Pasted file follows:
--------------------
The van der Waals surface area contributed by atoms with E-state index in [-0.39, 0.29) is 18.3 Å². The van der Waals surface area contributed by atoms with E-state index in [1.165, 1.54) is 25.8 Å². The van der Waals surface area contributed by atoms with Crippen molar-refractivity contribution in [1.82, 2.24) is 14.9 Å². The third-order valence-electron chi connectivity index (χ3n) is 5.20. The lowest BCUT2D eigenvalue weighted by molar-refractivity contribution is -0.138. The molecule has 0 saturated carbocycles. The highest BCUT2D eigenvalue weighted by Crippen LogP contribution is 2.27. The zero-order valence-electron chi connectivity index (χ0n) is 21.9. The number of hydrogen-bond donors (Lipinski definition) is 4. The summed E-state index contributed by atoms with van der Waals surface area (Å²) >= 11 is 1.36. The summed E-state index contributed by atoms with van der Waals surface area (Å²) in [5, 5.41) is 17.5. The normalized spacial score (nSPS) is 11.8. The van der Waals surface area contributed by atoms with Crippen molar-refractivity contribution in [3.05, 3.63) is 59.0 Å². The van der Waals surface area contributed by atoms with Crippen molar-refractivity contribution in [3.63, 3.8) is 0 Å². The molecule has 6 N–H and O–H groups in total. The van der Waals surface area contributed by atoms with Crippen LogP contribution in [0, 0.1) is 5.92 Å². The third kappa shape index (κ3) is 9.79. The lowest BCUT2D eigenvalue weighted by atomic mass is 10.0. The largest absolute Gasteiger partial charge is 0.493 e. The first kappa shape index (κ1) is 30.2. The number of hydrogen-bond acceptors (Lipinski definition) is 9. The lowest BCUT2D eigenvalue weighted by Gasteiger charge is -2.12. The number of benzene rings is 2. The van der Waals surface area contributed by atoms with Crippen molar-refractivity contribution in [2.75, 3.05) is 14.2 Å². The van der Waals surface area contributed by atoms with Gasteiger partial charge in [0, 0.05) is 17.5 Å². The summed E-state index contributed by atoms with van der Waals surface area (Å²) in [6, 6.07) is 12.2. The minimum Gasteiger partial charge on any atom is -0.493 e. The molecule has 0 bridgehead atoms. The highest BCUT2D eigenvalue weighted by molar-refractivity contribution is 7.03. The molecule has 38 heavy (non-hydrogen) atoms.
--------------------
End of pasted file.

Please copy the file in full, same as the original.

The van der Waals surface area contributed by atoms with E-state index in [-0.39, 0.29) is 18.3 Å². The van der Waals surface area contributed by atoms with E-state index in [1.165, 1.54) is 25.8 Å². The van der Waals surface area contributed by atoms with Crippen molar-refractivity contribution in [1.82, 2.24) is 14.9 Å². The third-order valence-electron chi connectivity index (χ3n) is 5.20. The lowest BCUT2D eigenvalue weighted by molar-refractivity contribution is -0.138. The molecule has 0 saturated carbocycles. The highest BCUT2D eigenvalue weighted by Crippen LogP contribution is 2.27. The zero-order valence-electron chi connectivity index (χ0n) is 21.9. The number of hydrogen-bond donors (Lipinski definition) is 4. The summed E-state index contributed by atoms with van der Waals surface area (Å²) >= 11 is 1.36. The summed E-state index contributed by atoms with van der Waals surface area (Å²) in [5, 5.41) is 17.5. The normalized spacial score (nSPS) is 11.8. The van der Waals surface area contributed by atoms with Crippen molar-refractivity contribution in [3.05, 3.63) is 59.0 Å². The van der Waals surface area contributed by atoms with Crippen molar-refractivity contribution in [3.63, 3.8) is 0 Å². The molecule has 6 N–H and O–H groups in total. The van der Waals surface area contributed by atoms with Crippen LogP contribution in [0, 0.1) is 5.92 Å². The third kappa shape index (κ3) is 9.79. The lowest BCUT2D eigenvalue weighted by atomic mass is 10.0. The largest absolute Gasteiger partial charge is 0.493 e. The first kappa shape index (κ1) is 30.2. The number of hydrogen-bond acceptors (Lipinski definition) is 9. The lowest BCUT2D eigenvalue weighted by Gasteiger charge is -2.12. The number of benzene rings is 2. The van der Waals surface area contributed by atoms with Crippen molar-refractivity contribution in [2.75, 3.05) is 14.2 Å². The van der Waals surface area contributed by atoms with Gasteiger partial charge in [0, 0.05) is 17.5 Å². The summed E-state index contributed by atoms with van der Waals surface area (Å²) in [6, 6.07) is 12.2. The minimum Gasteiger partial charge on any atom is -0.493 e. The molecule has 0 bridgehead atoms. The highest BCUT2D eigenvalue weighted by molar-refractivity contribution is 7.03. The molecule has 38 heavy (non-hydrogen) atoms.